Officers from the Joint Organised Crime Partnership unit investigated following the seizure of one weapon, which had been disguised as a torch, at Stansted Airport on 22 February, 2020.
The device was found during checks on incoming freight by Border Force, with the package destined for Yai Kain Cheung’s home address at Bishopsgate Gardens, Springburn, Glasgow.
On 7 April 2020, NCA and Police Scotland investigators raided the 54-year-old’s property and arrested him on suspicion of importing firearms. During a search of his home two further stun devices were found.
When questioned, Cheung admitted purchasing three stun devices, all of them prohibited under the Firearms Act 1968. Cheung pleaded not guilty to the possession charge for two of the devices. This was accepted by the court.
However, he pleaded guilty to purchasing the firearm seized at Stansted Airport, for which he was jailed for five years at the High Court in Glasgow On Friday (6 August).
He also pleaded guilty to being a prohibited person in possession of a firearm (due to previous convictions),for which he was jailed for two years. Both sentences are to run concurrently.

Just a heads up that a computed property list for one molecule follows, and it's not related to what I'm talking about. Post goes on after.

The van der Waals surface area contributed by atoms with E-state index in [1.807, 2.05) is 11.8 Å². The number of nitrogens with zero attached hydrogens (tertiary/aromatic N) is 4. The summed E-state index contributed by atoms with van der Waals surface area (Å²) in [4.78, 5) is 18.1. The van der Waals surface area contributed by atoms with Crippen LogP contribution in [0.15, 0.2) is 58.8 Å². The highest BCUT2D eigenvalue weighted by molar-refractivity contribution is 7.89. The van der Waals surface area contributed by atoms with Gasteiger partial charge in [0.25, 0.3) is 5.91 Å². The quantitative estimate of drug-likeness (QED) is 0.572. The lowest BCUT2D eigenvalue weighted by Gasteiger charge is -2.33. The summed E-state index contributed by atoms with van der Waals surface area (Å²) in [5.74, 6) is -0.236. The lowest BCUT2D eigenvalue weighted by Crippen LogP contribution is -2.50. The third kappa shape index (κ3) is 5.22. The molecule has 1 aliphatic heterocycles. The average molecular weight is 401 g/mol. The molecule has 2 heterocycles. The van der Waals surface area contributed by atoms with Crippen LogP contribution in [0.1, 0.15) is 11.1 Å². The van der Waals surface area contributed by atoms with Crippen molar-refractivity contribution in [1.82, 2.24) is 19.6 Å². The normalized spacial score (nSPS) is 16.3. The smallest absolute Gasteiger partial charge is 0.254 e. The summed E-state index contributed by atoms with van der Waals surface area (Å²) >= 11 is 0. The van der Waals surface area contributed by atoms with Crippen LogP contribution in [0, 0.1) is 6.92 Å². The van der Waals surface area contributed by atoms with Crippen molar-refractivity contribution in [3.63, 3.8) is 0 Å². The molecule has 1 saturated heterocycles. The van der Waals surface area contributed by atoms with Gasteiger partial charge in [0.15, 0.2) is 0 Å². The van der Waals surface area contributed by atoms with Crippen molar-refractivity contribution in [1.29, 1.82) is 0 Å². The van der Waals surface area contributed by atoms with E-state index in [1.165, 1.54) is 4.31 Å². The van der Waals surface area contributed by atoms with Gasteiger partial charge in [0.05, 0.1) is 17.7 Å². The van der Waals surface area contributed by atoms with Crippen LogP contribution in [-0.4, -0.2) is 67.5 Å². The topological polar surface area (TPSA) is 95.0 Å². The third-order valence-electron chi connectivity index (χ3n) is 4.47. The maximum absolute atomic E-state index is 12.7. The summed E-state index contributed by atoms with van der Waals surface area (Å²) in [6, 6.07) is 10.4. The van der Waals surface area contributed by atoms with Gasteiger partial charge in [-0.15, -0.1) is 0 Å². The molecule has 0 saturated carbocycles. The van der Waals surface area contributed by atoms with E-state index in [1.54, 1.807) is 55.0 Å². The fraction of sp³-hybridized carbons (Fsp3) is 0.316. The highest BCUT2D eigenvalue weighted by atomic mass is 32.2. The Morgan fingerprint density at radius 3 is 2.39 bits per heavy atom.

NCA Operations Manager Rob Miles, of the Organised Crime Partnership (Scotland), said:
“Although this item looked innocuous, it was highly dangerous and could have caused serious injury or death.
“Seizures like this show that the importation of firearms into the UK is a known threat we are actively targeting.
“Keeping these sort of weapons out of the hands of criminals like Cheung is a priority for the Organised Crime Partnership, and we’re determined to do all we can with our partners to disrupt that supply line and protect the public.”
Detective Chief Superintendent Stuart Houston, Police Scotland’s Head of Organised Crime, said:
“Police Scotland is committed to disrupting those involved in serious and organised crime in Scotland and this investigation and subsequent conviction is a clear message that the illegal acquisition and possession of firearms will not be tolerated in Scotland and any such crime will be thoroughly investigated.
“This operation was mounted to ensure the removal of such dangerous weapons and demonstrates the key partnership work that is undertaken on a daily basis by Police Scotland with other law enforcement agencies including the National Crime Agency to protect Scotland’s communities.”
Border Force Central Region Deputy Director Martin Hendy said:
“The sentence handed down last week is the result of hard work and dedication from Border Force and the National Crime Agency to secure the UK’s borders, and sends a clear warning to anyone considering attempting to smuggle dangerous weapons into the country that we remain vigilant and prepared.”